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Does OOP Encourage RBAR?

Posted by Brad Wood
Aug 16, 2008 20:56:00 UTC
I've been staring at my computer monitor trying start this paragraph for about 10 minutes now, so I'm just going to start typing. I've been thinking about system design. Organization versus performance. Design patterns versus efficiency. We adopt some code without thought to its performance because we're talking about milliseconds, and the readability, organization, and structure gains our apps enjoy are well worth it. I'm not sure that is always the case though, and we don't notice it until too late.

SQLi Is Back With A Small TwIST

Posted by Brad Wood
Aug 16, 2008 12:40:00 UTC
Well, after a brief hiatus, the SQL Injection attacks have reconvened with a small change. They have modified the capitalization of a couple words in the URL. "DECLARE" has become "DeCLARE", and "EXEC" has become "ExEC". This is obviously to get around people who employed case-sensitive filtering mechanisms.

My analysis of the SQL injection zombies

Posted by Brad Wood
Aug 10, 2008 01:46:00 UTC
So as the SQL injection attacks have rained down on my server for the past few days, my logs have been steadily filling up with data about the requests. Frankly, the data probably can't be trusted, it's all totally un-scientific, and doesn't really lead me any closer to the people responsible for the attacks. Regardless, I think it's pretty interesting. I've compiled some graphs and stats here.

Watch those relative URLs with SES

Posted by Brad Wood
Aug 09, 2008 03:21:00 UTC
I love infinite loops. They're sort of the black hole of programming. No one really knows what you code does when it reaches the last iteration of an infinite loop, but I speculate it has something to do with String Theory and unbounded time and space increasing proportionately to the rate of dense matter being compressed by gravitational forces so strong even light can't escape. Well, that's what I came up with off the top of my head anyway. Speaking of infinite loops, I found one happening on my server today.

Operation cf_SQLProtect: 16,000 cfqueries protected

Posted by Brad Wood
Jul 31, 2008 23:25:00 UTC
I have confirmed at least 16,000 individual cfquery tags which have been protected from SQL injection vulnerabilities by having cfqueryparam added to them.

MySQL performance: INNER JOIN vs. sub-select

Posted by Brad Wood
Jul 31, 2008 21:51:00 UTC
I ran into an interesting behavior with MySQL this week. I was helping someone speed up a slow page and a sizable increase in performance was achieved by simply re-arranging the SQL statement. The page was calling a SQL statement inside of a loop-- probably around 150 times on a page load. My initial idea (and still the best long-term one I think) was to gather all the information from the database in a single cfquery and not hit the database over and over. That approach would have required quite a lot more refactoring of code, so first we tried to squeeze some better performance out of the SQL already being called.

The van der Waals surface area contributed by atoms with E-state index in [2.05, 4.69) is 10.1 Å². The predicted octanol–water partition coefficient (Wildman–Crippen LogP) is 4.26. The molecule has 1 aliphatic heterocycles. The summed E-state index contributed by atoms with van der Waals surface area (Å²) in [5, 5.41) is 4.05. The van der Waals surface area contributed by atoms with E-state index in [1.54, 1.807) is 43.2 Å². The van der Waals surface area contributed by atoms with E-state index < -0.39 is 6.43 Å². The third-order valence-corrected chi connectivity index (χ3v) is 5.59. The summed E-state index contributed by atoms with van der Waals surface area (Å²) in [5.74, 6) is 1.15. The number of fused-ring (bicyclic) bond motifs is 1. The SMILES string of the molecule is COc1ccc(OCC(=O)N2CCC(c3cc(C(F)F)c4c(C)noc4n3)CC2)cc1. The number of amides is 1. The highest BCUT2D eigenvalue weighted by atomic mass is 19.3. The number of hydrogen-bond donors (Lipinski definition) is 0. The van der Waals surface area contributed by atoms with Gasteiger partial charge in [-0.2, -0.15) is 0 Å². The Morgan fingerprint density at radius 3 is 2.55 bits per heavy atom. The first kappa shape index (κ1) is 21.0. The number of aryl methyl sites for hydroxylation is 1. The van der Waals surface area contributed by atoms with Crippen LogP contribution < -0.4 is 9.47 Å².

cfqueryparam: it's not just for security-- also, when NOT to use it

Posted by Brad Wood
Jul 26, 2008 09:33:00 UTC
I generally don't care to write about topics that have already had the stuffing blogged out of them. However, I've still seen some of these questions floating around and I figure it never hurts to have more than one place on the 'net talking about it. The two things I wanted to cover real quick are how cfqueryparam may (or may not) enhance the performance of your queries. Also, when does criteria in a query NOT need a cfqueryparam.

Today is Operation cf_SQLprotect

Posted by Brad Wood
Jul 25, 2008 13:45:00 UTC
Today is the day. Unless you can bet money that every cfquery in your application is completely safe from SQL inject attacks you need to stop what you are doing and scan your sites. I have reviewed two cfqueryparam scanners to find vulnerable queries and one of them will even fix 95% of your code for you! If your boss asks what you are doing, tell him you found a security vulnerability being exploited and it needs to be closed. He'll understand.

Announcing the first ever International Operation cf_SQLprotect

Posted by Brad Wood
Jul 24, 2008 05:58:00 UTC
Hear Ye, Hear Ye! I hereby declare Friday, July 25th as the first ever International Operation cf_SQLprotect. In response to the massive amount of SQL injection attacks in the past few weeks I want the ColdFusion community to be doing our darndest to keep our applications safe from harm. This Friday, I want everyone who has a site big or small, well known or obscure, to join the world and scan their code base for vulnerable queries and fix them.

Parameterize your queries without lifting a finger

Posted by Brad Wood
Jul 24, 2008 04:05:00 UTC
Tuesday I blogged Peter Boughton's QueryParam Scanner from RiaForge. Today I'm taking a look at Daryl Banttari's Query Parameterizing tool. Daryl's scanner has an interesting twist. Not only does it find unparameterized queries, it will automatically FIX them FOR you! Daryl Banttari works for WebApper and is part of the genius behind SeeFusion

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